Firefighters and medics can now get to emergencies faster than ever in St. Albert thanks to a new traffic-signal system.
City crews are installing pre-emptive traffic control systems at eight intersections along St. Albert Trail and Boudreau Road this month. The controllers automatically switch traffic lights to green from red when they detect an approaching firetruck or ambulance to give them a clear path through an intersection.
The new systems are being installed at the Hebert, Sturgeon, McKenney, Boudreau, and Villeneuve intersections along St. Albert Trail and at Bellerose, Sturgeon, and Sir Winston Churchill along Boudreau Road, said city transportation manager Dean Schick. The Giroux and Dawson Rd. intersection will get a system later this year.
St. Albert fire chief Ray Richards said the city started with these intersections as they were heavily congested. The system may go into other intersections in the future.
While firetrucks can run red lights if needed, doing so is dangerous and could cause a collision, Richards said. As a result, they usually come to a complete stop at a red light, which is also dangerous, as they need to get to fires fast.
Richards said these new systems use GPS transponders to change traffic lights to green about 700 metres before a truck reaches the intersection, allowing fire crews to drive through at regular speed without the risk of a collision. The systems only works when the truck’s lights and sirens are on.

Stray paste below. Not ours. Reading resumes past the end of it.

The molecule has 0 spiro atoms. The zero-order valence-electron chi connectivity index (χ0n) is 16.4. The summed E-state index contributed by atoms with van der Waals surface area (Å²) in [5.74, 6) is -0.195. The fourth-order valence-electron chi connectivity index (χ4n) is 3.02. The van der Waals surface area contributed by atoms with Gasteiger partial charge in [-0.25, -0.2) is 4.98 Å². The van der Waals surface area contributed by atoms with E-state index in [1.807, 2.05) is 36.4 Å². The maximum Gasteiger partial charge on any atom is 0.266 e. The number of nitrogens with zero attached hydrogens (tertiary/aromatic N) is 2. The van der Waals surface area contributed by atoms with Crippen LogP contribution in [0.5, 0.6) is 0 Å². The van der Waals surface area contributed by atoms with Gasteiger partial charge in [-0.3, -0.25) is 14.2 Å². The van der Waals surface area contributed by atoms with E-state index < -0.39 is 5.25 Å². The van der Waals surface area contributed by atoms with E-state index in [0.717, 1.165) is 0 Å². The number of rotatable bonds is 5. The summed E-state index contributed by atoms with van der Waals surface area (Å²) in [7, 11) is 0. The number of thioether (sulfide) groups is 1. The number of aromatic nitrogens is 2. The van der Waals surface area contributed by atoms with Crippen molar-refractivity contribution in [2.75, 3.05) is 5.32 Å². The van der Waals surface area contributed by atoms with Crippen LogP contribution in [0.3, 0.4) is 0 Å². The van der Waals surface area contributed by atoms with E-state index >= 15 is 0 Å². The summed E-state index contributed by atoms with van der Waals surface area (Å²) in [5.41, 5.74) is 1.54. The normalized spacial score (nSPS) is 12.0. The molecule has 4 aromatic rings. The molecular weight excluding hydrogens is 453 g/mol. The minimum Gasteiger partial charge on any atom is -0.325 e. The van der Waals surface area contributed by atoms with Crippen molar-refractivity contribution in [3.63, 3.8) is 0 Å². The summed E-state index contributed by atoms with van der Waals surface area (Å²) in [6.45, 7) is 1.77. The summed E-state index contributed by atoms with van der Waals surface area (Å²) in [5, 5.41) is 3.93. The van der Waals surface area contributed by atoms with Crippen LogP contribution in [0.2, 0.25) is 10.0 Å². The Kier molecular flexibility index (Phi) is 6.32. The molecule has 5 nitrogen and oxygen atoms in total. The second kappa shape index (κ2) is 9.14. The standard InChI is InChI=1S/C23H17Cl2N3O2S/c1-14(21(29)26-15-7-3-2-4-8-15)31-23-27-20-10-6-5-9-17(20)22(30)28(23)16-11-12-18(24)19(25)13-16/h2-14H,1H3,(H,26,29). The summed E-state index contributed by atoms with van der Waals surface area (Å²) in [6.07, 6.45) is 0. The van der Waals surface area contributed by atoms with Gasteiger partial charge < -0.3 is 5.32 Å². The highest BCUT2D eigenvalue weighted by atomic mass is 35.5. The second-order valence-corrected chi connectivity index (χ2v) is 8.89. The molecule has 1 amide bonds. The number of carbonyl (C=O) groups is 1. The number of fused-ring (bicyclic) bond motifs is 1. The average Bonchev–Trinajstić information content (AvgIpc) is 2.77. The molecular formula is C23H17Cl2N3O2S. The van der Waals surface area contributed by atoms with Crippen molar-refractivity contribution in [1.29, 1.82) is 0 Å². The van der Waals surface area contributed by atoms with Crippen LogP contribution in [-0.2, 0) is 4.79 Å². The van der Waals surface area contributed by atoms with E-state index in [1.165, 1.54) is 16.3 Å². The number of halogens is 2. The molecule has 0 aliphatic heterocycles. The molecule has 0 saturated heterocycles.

The city estimates that the systems could cut up to 30 seconds off every emergency response call.
“A half minute on a heart attack or a half minute on a fire make a tremendous difference,” Richards said.
It cost about $150,000 to upgrade these intersections and put transponders on the trucks and ambulances, Richards said.
Strathcona County fire chief Ian Bushell said his community has used a similar system based on optical sensors and strobe lights for about 10 years, and now has all its intersections equipped with it. The county is planning to switch to a GPS-based one soon.
“Driving with lights and sirens to a call is perhaps one of the most dangerous times we’re out in the community,” Bushell said, especially when residents have to get out of a truck’s way at a red light.
“Certainly nobody wants to get hit by a large firetruck.”
His crews have found that the system lets them drive trucks down busy, signal-heavy streets such as Baseline Road at top speed without having to stop-and-go, resulting in a quicker, more fuel-efficient drive.
“I think it’s a good safety factor for both the public and the staff.”
Drivers who see a firetruck approaching them should move over to the right lane if possible and stop their cars until the truck passes, Richards said. If they’re in the left-turn bay, they should stop there and give the truck a clear shot up the middle.
The new systems should be operational by the end of the year, Schick said.
Article written by Kevin Ma and Michelle Ferguson published in St. Albert Gazette.